In the 45 years since Roe v. Wade guaranteed women’s constitutional access to abortions in the United States, few issues have divided Americans politically the way terminating a pregnancy has. But what should have been a landmark decision — which would ultimately aid women in the fight for reproductive freedoms, giving them the ability to make their own choices about their health and their bodies — has seemingly become a war between women and politicians who will stop at nothing to limit women’s access to abortion and chip away at the freedoms that those before us worked so hard to secure.
But the threat to ban abortion in the United States reached a fever pitch in 2016 when Donald Trump was elected our 45th president. The Trump administration has spent the better part of the last year quietly working to limit women’s access to safe abortions and preventative reproductive health care, including birth control and safe sex education, from much-needed resources like Planned Parenthood.
Earlier this month, the Trump administration announced two new anti-abortion policies. According to NPR, “One is a letter to states aimed at making it easier for them to exclude Planned Parenthood facilities from their Medicaid programs; the other is a proposed regulation to allow health care providers to refuse to perform services that conflict with their ‘religious or moral beliefs.'”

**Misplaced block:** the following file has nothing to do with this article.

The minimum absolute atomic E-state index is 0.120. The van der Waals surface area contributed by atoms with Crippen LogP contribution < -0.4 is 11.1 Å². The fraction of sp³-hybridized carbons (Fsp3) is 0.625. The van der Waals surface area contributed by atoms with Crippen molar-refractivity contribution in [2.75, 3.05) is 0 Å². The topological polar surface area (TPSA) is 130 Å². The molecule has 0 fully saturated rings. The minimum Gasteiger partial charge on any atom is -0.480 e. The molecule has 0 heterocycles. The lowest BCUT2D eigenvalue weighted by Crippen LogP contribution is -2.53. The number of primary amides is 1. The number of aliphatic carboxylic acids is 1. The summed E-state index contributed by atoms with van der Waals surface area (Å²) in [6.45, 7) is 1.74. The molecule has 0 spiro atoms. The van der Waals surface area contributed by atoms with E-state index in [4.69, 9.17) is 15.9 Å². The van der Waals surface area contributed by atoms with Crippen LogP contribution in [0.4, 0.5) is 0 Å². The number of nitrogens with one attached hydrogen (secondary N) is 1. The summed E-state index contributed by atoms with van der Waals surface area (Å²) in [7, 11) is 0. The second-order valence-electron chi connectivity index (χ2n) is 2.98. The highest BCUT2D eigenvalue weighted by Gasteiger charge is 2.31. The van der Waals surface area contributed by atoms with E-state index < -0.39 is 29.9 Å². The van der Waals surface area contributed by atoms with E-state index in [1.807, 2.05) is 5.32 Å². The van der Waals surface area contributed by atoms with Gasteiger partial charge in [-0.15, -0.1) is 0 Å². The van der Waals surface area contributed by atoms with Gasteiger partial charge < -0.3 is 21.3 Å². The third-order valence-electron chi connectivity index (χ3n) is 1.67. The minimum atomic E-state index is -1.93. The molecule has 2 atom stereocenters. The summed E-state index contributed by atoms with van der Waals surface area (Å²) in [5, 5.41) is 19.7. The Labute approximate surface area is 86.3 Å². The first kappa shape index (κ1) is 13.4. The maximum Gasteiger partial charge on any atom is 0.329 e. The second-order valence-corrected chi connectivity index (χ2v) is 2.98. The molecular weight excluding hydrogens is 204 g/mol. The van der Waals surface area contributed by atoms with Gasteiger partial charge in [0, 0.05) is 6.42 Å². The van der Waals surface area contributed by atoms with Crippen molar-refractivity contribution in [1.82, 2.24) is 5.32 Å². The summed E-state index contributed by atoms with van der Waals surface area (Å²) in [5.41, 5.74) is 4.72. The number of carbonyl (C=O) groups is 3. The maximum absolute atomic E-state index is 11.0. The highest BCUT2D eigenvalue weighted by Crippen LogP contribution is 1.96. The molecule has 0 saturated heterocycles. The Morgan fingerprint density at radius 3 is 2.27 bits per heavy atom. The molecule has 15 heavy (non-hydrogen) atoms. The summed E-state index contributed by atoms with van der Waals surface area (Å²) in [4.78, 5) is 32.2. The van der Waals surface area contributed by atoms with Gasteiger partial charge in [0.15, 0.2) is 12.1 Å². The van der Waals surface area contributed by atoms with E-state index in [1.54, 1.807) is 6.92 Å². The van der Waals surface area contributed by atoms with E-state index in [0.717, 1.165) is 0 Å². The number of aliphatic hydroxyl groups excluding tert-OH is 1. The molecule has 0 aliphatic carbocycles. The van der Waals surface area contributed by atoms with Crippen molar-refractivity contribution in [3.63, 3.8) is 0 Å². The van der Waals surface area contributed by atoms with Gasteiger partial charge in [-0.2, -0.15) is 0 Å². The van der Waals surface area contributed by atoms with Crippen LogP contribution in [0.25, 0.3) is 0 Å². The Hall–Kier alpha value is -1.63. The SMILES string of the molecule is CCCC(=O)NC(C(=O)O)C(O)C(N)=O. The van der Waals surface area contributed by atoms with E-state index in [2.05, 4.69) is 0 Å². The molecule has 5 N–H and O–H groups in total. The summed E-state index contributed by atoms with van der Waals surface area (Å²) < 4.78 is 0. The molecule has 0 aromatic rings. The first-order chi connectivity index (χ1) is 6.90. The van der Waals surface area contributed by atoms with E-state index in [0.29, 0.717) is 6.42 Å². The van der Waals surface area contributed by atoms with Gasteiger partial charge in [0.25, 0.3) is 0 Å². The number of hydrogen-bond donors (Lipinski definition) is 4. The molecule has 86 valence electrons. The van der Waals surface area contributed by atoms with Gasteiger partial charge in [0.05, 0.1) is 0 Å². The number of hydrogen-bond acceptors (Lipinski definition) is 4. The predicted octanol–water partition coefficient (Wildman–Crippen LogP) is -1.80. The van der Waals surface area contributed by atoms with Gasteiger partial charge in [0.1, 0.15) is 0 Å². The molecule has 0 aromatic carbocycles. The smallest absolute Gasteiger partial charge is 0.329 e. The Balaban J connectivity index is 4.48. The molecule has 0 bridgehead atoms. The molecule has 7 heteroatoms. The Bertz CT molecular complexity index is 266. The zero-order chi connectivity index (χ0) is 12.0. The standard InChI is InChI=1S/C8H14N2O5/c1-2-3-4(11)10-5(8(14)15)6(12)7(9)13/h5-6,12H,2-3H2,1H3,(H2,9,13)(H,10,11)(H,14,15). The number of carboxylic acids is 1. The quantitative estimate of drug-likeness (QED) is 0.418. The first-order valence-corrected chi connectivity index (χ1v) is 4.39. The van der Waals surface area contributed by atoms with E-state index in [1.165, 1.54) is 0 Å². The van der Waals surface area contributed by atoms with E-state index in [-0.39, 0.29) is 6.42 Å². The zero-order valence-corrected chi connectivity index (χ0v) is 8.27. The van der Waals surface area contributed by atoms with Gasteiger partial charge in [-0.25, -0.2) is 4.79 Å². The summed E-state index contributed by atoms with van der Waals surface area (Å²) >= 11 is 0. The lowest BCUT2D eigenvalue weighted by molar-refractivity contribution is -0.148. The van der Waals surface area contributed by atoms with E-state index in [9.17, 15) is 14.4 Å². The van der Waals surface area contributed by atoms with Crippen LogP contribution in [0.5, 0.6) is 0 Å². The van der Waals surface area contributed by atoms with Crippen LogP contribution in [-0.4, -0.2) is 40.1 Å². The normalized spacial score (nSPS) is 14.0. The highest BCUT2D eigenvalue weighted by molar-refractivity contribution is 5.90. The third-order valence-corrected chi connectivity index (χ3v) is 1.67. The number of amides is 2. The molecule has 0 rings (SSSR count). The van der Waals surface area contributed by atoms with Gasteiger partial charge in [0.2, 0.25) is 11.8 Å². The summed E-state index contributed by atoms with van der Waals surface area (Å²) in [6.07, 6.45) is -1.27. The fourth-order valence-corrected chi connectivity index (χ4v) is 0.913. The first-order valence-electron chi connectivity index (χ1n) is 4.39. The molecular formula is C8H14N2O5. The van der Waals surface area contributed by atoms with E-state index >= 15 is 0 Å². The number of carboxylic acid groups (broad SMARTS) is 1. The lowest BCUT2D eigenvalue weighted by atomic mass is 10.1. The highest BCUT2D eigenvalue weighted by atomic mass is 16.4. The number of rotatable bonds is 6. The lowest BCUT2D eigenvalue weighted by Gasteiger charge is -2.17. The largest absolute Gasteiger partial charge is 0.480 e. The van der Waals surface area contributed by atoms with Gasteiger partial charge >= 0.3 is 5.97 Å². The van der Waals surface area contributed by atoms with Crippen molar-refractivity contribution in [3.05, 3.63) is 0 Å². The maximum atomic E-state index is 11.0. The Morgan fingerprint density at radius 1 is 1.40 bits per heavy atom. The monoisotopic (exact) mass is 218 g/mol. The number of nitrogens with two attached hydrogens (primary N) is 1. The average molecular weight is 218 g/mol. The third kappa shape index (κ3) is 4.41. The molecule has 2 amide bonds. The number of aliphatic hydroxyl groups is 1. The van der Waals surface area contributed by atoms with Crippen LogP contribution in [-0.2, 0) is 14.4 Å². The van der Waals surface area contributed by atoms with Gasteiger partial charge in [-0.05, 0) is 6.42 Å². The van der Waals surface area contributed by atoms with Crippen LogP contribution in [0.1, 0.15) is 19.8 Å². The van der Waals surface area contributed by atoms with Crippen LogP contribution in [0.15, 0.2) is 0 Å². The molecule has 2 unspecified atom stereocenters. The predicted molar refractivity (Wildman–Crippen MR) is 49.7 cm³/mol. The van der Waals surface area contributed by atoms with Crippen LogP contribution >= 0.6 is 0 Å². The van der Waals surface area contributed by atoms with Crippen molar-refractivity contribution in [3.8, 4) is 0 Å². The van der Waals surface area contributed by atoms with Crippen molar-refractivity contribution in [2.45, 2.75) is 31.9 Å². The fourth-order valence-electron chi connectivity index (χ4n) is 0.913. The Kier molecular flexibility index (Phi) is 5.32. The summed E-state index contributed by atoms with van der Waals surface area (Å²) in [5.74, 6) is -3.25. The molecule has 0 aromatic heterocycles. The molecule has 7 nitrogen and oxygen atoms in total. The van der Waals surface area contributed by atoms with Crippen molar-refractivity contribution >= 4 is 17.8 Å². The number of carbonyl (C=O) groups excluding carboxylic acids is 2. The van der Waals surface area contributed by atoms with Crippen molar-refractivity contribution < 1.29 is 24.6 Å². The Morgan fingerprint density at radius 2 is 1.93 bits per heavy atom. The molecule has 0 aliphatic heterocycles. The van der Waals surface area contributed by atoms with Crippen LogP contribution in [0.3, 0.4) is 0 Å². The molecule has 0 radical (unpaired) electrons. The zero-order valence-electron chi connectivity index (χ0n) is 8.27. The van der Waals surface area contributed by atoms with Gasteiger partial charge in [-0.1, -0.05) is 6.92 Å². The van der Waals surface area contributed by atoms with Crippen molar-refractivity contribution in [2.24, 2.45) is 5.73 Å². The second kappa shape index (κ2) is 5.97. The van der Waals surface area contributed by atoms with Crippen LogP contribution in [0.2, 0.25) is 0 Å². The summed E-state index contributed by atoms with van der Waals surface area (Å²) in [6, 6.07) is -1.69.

The Trump administration has made it abundantly clear that they don’t support a woman’s right to make empowered decisions about her health care and her body, as evidenced by the federal laws passed aimed at defunding Planned Parenthood altogether. Though statistics have proven time and time again that the organization is a critical service for women seeking safe, affordable health services, including routine exams, contraceptives, and sex education, Republican lawmakers, plus Trump himself, seem to view Planned Parenthood as an “abortion factory,” (yes, he really said that), when in actuality only around 3 percent of the services it provides are abortions.
Theoretically, what would happen if abortion were made illegal under all circumstances? Since the threat of this happening feels closer than ever in our country, it’s worth looking at what could happen if women aren’t given access to legal abortions conducted by medical professionals in a safe environment. In 1997, El Salvador “completely outlawed the procedure,” according to Amnesty International, “without exceptions for rape, or incest, or the life or health of the woman.”
And in the 20 years since the country passed laws banning abortion full-stop, there has not been a decrease in the amount of abortions performed.
Instead, women and girls are forced to seek “unsafe, clandestine abortions,” risking their health and safety in potentially terrifying ways.
It’s worth noting that the impact of a lack of health care access for women in economically developing countries will always be more devastating than in developed countries like the United States, but the conditions under which women in El Salvador have suffered after the loss of safe abortions is unacceptable.